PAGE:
Veterans

VA Scandal: 'Medical records of whistleblowers have been accessed and…used to attempt to discredit the whistleblowers'

When they accumulate and store all of our sensitive information, officials are also arming themselves against us

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Mark Sardella

If you really need further evidence of why it's dangerous to let government officials demand sensitive information from us, look no further than the ongoing scandal at the U.S. Department of Veterans Affairs. Once focused on the apparently lethal mistreatment of military veterans by a system created to provide them with (usually crappy) medical care, the story now also encompasses retaliation by officials against VA employees who raise concerns about such mistreatment.

Perhaps most disturbing: "In several cases, the medical records of whistleblowers have been accessed and information in those records has apparently been used to attempt to discredit the whistleblowers," commented Carolyn Lerner from the Office of Special Counsel at a congressional hearing yesterday.

The hearing held by the House Committee on Veterans' Affairs, Subcommittee on Oversight and Investigation, was part of an ongoing saga that includes testimony from multiple participants, though Lerner's presence was an understandable repeat performance, given the Office of Special Counsel's role in protecting whistleblowers. Last September, Lerner told another congressional committee that her office "received over 80 new VA whistleblower retaliation cases related to patient health and safety just since June 1, 2014."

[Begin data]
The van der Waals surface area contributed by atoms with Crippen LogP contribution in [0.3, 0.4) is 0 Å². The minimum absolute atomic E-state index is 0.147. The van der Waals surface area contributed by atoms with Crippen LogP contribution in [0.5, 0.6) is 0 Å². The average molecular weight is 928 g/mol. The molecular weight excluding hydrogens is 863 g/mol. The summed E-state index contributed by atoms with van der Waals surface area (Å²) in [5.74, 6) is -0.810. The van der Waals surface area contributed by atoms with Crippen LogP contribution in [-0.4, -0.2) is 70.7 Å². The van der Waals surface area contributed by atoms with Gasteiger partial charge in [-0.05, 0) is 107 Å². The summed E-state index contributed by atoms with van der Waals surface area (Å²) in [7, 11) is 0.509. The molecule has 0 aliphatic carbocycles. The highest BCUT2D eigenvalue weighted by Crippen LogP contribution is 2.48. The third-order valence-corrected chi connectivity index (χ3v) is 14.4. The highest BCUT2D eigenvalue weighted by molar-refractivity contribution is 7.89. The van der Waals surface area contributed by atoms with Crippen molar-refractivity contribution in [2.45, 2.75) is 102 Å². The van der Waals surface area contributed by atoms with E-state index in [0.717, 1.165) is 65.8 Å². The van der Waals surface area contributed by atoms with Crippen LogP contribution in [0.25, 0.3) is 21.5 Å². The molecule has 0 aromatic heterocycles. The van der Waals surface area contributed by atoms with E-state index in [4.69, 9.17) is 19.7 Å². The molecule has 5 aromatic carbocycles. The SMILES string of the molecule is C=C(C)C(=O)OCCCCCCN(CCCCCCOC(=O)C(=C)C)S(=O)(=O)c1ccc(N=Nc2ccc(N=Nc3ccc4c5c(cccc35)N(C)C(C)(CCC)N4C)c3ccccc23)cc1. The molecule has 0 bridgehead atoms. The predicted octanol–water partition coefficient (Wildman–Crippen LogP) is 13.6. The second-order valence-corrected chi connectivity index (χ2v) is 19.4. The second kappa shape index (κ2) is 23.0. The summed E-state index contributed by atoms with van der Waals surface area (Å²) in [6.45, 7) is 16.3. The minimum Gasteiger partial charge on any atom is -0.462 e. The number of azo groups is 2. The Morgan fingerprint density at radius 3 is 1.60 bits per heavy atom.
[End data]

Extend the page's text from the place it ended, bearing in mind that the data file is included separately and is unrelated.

Among the VA cases Lerner's office had addressed at that point, it "for the first time obtained a stay on behalf of an employee who faced retaliation for refusing to obey an order that would have violated the law." That employee had been ordered to enter classified information into an unsecured computer network, which you would think government agencies would be getting just a bit more sensitive about. Well…OK. That's a vain hope.

The flood (the VA is now the biggest source of these complaints and rated over 30 OSC attorneys by itself as of last July) of whistleblower retaliation cases from the VA has mostly involved punishments that you would expect from an arrogant, insular government agency against employees who go against the grain. But Lerner told the committee that many VA employees, who are often veterans themselves, find that their health records have been accessed by officials looking for fodder.

According to TheBlaze:

One example of a veteran who believes his medical records were inappropriately accessed is Brandon Coleman, a Marine Corps veteran who sustained injuries to his right foot while he served. Coleman works at the VA system in Phoenix, and told TheBlaze he became a whistleblower after it became clear that someone illegally went into his medical records.

He said after he started publicizing the failures of his own office to properly treat veterans with suicidal tendencies, his own mental health was questioned by his superiors. As of this year, the VA has threatened to reduce his disability rating.

More than a few government agencies have access to sensitive information—medical, financial, criminal, sexual… The IRS and Census Bureau compel disclosure, law enforcement agencies gather it through legal filings and court records, and intelligence operations just hoover it up. Much of it gets stored away indefinitely for reasons even officials couldn't tell you, except that they have the storage space. But it makes sense that officials capable of gaming health care waiting lists to the point that people die from delayed treatment are perfectly willing to mine records for weaponizable information for use against dissident employees—or anybody else.

Yeah, the government is inefficient and unreliable with the information it gathers. But those aren't the only concerns. When they accumulate and store all of our sensitive information, officials may also be arming themselves against us.

Just look at the VA.

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50 responses to “VA Scandal: 'Medical records of whistleblowers have been accessed and…used to attempt to discredit the whistleblowers'